Jury selection are many methods used to choose the people who will serve on a jury.
A jury is a sworn body of people convened to render an impartial verdict officially submitted to them by a court, or to set a penalty or judgment.
Jury Selection: What Should You Ask? by TrialTheater
The jury pool, also known as the venire, is first selected from among the community using a reasonably random method.
A breakdown of the jury selection process by HLN
Jury lists are compiled from voter registrations and driver licenseor attorneys in the United States.
The United States of America, commonly referred to as the United States or America, is a country composed of 50 states, a federal district, five major self-governing territories, and various possessions.
Depending on the jurisdiction, attorneys may have an opportunity to mount a challenge for cause argument or use one of a limited number of peremptory challenges.
In English and American law, the right of peremptory challenge is a right in jury selection for the attorneys to reject a certain number of potential jurors without stating a reason.
Jurisdiction is the practical authority granted to a legal body to administer justice within a defined area of responsibility, e.g., Michigan tax law.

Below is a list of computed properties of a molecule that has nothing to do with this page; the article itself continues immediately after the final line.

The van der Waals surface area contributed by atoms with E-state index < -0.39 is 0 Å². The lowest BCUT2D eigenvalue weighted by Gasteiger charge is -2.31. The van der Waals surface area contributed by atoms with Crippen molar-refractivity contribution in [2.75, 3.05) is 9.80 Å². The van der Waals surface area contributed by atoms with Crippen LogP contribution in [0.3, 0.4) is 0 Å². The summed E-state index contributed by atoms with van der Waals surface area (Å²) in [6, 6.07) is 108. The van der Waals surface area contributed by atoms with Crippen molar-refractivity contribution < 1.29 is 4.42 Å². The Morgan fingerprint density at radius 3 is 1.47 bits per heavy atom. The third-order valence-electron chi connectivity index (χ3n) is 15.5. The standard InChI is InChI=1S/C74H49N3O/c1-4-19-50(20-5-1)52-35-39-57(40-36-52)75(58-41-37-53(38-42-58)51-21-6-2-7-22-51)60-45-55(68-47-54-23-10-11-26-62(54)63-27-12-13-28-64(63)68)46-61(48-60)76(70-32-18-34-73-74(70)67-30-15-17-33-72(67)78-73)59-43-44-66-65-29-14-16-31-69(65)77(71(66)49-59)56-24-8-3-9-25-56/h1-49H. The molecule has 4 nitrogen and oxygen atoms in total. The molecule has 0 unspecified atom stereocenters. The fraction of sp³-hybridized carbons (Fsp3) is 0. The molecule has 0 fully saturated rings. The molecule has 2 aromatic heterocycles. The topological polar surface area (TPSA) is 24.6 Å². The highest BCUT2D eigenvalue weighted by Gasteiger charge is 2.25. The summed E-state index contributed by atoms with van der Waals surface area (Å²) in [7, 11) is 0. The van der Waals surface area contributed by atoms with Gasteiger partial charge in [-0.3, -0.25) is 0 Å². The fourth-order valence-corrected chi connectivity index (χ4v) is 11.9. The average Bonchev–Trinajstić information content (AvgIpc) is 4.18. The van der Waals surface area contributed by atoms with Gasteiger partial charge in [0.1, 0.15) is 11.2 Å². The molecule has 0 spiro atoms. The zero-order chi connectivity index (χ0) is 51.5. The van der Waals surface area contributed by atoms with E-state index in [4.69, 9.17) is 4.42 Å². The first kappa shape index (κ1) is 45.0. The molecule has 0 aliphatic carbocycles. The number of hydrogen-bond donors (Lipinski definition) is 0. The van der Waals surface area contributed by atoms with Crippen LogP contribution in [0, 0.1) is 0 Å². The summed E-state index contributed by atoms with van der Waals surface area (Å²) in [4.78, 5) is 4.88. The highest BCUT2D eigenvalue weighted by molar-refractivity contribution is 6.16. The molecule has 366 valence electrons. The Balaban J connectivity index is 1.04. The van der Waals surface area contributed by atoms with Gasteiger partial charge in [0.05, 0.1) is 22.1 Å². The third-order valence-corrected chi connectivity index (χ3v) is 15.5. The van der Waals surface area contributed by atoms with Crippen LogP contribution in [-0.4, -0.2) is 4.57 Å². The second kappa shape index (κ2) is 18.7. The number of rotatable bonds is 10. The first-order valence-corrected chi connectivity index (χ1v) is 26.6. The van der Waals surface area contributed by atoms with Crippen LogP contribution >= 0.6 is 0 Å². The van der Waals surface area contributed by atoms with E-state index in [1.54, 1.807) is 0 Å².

In some jurisdictions that have capital punishment, the jury must be death-qualified to remove those who are opposed to the death penalty.
Capital punishment, also known as the death penalty, is a government sanctioned practice whereby a person is put to death by the state as a punishment for a crime.
Jury selection and techniques for voir dire are taught to law students in trial advocacy courses.
Trial advocacy is the branch of knowledge concerned with making attorneys and other advocates more effective in trial proceedings.
Voir dire is a legal phrase that refers to a variety of procedures connected with jury trials.
However, attorneys sometimes use expert assistance in systematically choosing the jury, although other uses of jury research are becoming more common.
Jury or juror research is an umbrella term for the use of research methods in an attempt to gain some understanding of the juror experience in the courtroom and how jurors individually and collectively come to a determination about the 'guilt' or otherwise of the accused.
The jury selected is said to have been "empaneled."